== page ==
MEETS

Swim meets are the opportunity for a swimmer's time to be made official and compared to both the swimmer's own personal record and Dolfins Goal Times. Meets are a lot of fun, but because there are so many moving parts it can seem like organized chaos. This page provides information about the types of meets, how to enter, parent responsibilities, what to bring, and what to expect at a typical meet.

2019 MEETS

Invitationals

  • Time Trials – May 19
  • PHA 9 & Under – Jun 1
  • Battle of the Ages – Jun 22/23
  • Pentathalon – Jun 29/30
  • Crossings "B" – Jul 12/13
  • Woodlands "A+" – Jul 13/14
  • Concord City Meet – Jul 26/27/28
  • County Meet (Qualifying) – Aug 2/3/4

Regular Dual/Tri

  • Oakhurst – Jun 8
  • Martinez – Jun 12
  • Aqua Knights/Oakwood – Jun 15
  • Forest Park – Jun 19
  • PHA – Jul 3
  • LMYA – Jul 10
  • Benecia – Jul 17
  • Sun Valley – Jul 20

Legend: Home; Away

Click here for Pool Locations

Regular Dual/Tri vs Invitational

See the listing at right (or below on mobile phones) for the 2019 meet schedule. Regular Dual/Tri meets are scheduled directly between the competing teams who may or may not belong to the same league. Invitationals are sponsored by a host team and often many teams in different leagues are invited to participate. Invitationals may be thematic (like the Devil Mountain Pentathalon), be open to only certain age groups (like the Pleasant Hill Aquatics 9 & Under), or offer non-standard-length events (like our own Battle of the Ages).

Invitational meets require entry fees for each swimmer from our team.  The Dolfins Parent Club pays these entry fees.  There are no changes or additions permitted for these special meets, so when a swimmer fails to show, all entries are forfeited, team points are lost and scratched relays leave three members of that relay disappointed.  If you commit your swimmer(s) to attend an invitational and they do not swim, you must reimburse the Dolfins Parent Club the meet entry fees paid on behalf of your swimmer(s).  Your swimmer(s) will not be entered in subsequent swim meets until the fees are paid.

Meet Locations

Dolfins Home meets, including Time Trials, are held at the Pleasant Hill Education Center pool. Away meet locations are held at the host team’s pool. Click here for all Pool Locations.

Work Assignments

Recreational swim teams are largely run through volunteer efforts. In order to run smoothly and efficiently, swim meets require an enormous number of volunteers - from lane timers to stroke-and-turn judges to announcers to desk operations to snack shack workers and everything in-between. Work shift requirements are different for Home meets, Away meets, and Invitationals. See the Work Assignments page for more information.

Meet Entries

Go the Events page and select the meet you wish your swimmer(s) to attend. Click on "Edit Commitment" and you will get a listing of each of your swimmers. To declare the commitment for each, click on the swimmer's name. That takes you to a specific page for that swimmer. If you select "Yes, please sign [(swimmer name)] up for this event", a section below will show up if any events are defined, allowing you to pick which events are available for registration.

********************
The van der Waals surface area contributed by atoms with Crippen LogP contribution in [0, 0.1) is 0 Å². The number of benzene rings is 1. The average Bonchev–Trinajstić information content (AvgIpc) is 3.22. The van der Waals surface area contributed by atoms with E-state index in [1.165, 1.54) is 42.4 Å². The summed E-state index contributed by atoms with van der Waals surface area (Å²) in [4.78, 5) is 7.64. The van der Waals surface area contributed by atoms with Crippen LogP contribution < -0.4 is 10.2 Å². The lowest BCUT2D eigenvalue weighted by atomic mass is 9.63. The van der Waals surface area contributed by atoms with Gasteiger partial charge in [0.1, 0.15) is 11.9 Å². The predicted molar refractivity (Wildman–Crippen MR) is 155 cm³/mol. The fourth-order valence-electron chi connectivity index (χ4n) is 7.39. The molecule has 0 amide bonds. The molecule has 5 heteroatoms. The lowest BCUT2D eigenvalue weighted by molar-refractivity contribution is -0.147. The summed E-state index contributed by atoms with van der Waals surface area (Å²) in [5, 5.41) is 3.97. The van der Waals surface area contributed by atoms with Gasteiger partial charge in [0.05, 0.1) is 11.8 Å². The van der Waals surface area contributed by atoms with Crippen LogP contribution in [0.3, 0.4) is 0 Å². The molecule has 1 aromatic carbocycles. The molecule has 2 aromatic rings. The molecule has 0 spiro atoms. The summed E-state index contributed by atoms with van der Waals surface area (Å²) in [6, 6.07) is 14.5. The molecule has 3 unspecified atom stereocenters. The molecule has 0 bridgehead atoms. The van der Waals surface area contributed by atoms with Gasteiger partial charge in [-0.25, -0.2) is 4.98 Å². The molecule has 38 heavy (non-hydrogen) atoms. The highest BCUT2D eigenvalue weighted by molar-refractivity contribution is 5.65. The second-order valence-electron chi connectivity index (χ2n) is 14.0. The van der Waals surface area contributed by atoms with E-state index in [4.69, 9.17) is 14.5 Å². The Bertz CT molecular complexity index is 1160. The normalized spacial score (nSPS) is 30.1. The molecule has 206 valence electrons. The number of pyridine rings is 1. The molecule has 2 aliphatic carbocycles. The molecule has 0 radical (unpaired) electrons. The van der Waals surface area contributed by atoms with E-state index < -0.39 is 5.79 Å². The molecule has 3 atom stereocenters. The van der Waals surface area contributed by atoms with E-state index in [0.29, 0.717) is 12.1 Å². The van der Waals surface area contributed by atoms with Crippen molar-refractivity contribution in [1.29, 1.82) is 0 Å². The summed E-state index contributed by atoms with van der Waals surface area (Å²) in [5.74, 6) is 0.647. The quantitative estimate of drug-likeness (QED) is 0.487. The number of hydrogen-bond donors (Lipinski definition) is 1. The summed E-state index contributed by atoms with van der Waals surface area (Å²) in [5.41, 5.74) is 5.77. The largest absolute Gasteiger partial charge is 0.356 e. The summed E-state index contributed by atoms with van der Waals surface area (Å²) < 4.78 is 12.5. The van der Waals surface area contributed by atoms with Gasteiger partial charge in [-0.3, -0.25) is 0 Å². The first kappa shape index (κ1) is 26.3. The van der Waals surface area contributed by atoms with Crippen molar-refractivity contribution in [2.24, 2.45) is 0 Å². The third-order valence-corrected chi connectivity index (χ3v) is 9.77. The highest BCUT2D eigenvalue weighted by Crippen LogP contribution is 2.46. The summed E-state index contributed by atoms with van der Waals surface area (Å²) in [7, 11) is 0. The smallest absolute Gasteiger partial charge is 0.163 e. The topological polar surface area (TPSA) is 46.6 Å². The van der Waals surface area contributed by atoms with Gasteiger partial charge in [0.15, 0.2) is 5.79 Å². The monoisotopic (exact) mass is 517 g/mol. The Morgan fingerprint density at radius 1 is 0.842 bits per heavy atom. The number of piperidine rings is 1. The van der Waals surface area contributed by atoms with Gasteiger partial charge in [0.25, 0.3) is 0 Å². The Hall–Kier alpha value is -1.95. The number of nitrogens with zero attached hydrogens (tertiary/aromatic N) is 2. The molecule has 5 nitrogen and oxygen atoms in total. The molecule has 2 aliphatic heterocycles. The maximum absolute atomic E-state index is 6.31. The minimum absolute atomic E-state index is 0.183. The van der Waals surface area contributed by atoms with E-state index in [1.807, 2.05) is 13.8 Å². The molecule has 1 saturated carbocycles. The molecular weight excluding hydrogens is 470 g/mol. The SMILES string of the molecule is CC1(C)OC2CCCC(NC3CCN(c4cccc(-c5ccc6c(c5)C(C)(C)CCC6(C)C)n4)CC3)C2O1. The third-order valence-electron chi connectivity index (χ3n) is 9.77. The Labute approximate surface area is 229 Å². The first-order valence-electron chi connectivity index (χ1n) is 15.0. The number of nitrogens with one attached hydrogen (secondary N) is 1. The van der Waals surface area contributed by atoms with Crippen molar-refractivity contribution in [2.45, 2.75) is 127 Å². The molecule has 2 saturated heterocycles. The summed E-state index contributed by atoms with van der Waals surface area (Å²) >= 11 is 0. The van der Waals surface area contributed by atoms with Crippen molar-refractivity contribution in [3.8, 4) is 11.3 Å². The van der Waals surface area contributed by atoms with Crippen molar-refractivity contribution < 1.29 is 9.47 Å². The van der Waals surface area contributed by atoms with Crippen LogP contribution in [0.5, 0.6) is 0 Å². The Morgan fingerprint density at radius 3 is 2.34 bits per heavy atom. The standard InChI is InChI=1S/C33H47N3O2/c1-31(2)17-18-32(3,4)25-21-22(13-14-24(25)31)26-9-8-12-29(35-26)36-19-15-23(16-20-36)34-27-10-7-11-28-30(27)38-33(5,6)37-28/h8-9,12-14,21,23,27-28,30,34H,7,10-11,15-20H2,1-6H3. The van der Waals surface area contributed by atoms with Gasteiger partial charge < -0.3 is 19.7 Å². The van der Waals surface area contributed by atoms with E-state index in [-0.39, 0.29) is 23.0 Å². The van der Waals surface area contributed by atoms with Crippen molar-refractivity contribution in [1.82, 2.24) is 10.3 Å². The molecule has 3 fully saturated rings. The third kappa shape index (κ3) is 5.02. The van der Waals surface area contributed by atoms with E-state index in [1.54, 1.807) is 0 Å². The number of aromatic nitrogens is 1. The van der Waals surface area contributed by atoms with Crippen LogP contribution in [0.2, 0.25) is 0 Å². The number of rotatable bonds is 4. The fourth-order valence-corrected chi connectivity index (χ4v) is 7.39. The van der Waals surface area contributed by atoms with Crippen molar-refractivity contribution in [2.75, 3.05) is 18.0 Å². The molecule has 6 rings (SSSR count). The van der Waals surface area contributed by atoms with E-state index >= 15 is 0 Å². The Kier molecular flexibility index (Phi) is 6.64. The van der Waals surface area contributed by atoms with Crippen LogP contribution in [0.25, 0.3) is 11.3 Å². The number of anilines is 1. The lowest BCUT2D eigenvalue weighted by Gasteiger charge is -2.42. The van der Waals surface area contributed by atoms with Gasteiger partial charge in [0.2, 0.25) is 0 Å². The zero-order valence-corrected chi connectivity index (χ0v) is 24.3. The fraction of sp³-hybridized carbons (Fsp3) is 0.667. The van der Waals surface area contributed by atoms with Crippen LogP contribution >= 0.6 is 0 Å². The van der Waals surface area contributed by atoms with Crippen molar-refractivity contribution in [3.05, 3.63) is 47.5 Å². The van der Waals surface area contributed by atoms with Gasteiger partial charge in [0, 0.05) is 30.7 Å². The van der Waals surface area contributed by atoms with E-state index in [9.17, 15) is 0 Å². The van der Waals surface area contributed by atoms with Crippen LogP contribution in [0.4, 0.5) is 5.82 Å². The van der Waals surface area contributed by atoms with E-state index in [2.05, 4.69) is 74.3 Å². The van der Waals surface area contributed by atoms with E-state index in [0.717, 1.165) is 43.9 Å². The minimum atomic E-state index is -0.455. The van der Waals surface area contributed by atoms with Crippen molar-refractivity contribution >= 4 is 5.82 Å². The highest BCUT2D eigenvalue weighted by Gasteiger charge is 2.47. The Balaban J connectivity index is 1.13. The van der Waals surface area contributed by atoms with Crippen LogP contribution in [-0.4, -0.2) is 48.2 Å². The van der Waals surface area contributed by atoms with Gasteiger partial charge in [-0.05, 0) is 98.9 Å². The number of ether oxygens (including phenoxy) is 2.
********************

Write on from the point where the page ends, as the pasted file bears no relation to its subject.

Most dual/tri meets allow 3 events per swimmer, not including relays. For dual/tri meets, coaches will approve the events. NOTE: Coaches may change your selected event in order to ensure well-rounded swimmers and accommodate limits on the number of team swimmers per event. For invitationals, you must select your swimmer's events - the coaches do not modify. Invitational events are determined by the hosting team. If you have any questions about what events to sign up for at an invitational, please e-mail your age group coach.

MISSING MEETS OR PRACTICE FOR ILLNESS We realize that family plans or illness may result in your absence. If you become ill on the day of the meet, please call the age group coach and let them know you are unable to swim. If you will be absent for more than 2 practices in a row inform your age group coach or the head coach through e-mail. Deck communication can be easily lost and forgotten in the heat of the day.

Order of Events

Swim meets are organized around 5 individual events and 2 relay events. Generally, swimmers compete at meets in age group order from youngest to oldest: 6 & under, 7/8, 9/10, 11/12, 13/14, 15/18. The normal order of events (along with the common abbreviation for each event) is as follows: MR, IM, Free, Breast, Back, Fly, FR.

  1. Medley Relay (MR): Four individual swimmers combine as a team, with each swimmer swimming one of the following strokes: Back, Breast, Fly, and Free. The 6 & under and 7/8 age groups swim a 100 yard MR (25 yards per swimmer). All other age groups swim a 200 yard MR (50 yards per swimmer).
  2. Individual Medley (IM): Individual swimmers swim 25 yards each of Fly, Back, Breast, and Free (in that order) in one event. All IM races are 100 yards. Ages 6 & under do not swim this event.
  3. Individual strokes: The 6 & under and 7/8 age groups swim 25 yard races. The 9/10, 11/12, and 13/14 age groups swim 50 yard races. The 15/18 age group swims 100 yard races.
    1. Freestyle (Free)
    2. Breaststroke (Breast)
    3. Backstroke (Back)
    4. Butterfly (Fly)
  4. Freestyle Relay (FR): Four individual swimmers combine as a team, with each swimmer swimming Freestyle. 6 & under and 7/8 age groups swim 100 yard FR (25 yards per swimmer). All other age groups swim 200 yard FR (50 yards per swimmer).